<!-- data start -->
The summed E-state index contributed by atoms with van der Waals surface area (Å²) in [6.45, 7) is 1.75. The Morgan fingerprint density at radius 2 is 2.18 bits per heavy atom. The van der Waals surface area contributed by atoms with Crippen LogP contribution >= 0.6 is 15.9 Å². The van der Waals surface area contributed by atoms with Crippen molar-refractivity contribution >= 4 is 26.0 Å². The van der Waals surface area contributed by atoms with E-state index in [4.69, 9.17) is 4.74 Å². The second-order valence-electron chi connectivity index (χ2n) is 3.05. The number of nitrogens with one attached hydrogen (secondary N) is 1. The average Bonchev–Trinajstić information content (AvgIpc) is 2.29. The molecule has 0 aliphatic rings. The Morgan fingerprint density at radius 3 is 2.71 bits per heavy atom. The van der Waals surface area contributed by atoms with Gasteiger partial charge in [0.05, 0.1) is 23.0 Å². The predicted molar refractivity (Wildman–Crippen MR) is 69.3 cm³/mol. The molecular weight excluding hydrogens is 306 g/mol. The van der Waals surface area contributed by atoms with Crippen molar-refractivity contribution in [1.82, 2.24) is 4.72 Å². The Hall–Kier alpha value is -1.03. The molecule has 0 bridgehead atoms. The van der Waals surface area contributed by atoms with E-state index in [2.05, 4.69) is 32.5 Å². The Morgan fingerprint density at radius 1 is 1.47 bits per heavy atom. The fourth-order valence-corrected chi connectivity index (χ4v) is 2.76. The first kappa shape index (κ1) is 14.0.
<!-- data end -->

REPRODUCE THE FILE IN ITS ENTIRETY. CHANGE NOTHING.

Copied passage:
The summed E-state index contributed by atoms with van der Waals surface area (Å²) in [6.45, 7) is 1.75. The Morgan fingerprint density at radius 2 is 2.18 bits per heavy atom. The van der Waals surface area contributed by atoms with Crippen LogP contribution >= 0.6 is 15.9 Å². The van der Waals surface area contributed by atoms with Crippen molar-refractivity contribution >= 4 is 26.0 Å². The van der Waals surface area contributed by atoms with E-state index in [4.69, 9.17) is 4.74 Å². The second-order valence-electron chi connectivity index (χ2n) is 3.05. The number of nitrogens with one attached hydrogen (secondary N) is 1. The average Bonchev–Trinajstić information content (AvgIpc) is 2.29. The molecule has 0 aliphatic rings. The Morgan fingerprint density at radius 3 is 2.71 bits per heavy atom. The van der Waals surface area contributed by atoms with Gasteiger partial charge in [0.05, 0.1) is 23.0 Å². The predicted molar refractivity (Wildman–Crippen MR) is 69.3 cm³/mol. The molecular weight excluding hydrogens is 306 g/mol. The van der Waals surface area contributed by atoms with Crippen molar-refractivity contribution in [1.82, 2.24) is 4.72 Å². The Hall–Kier alpha value is -1.03. The molecule has 0 bridgehead atoms. The van der Waals surface area contributed by atoms with E-state index in [2.05, 4.69) is 32.5 Å². The Morgan fingerprint density at radius 1 is 1.47 bits per heavy atom. The fourth-order valence-corrected chi connectivity index (χ4v) is 2.76. The first kappa shape index (κ1) is 14.0.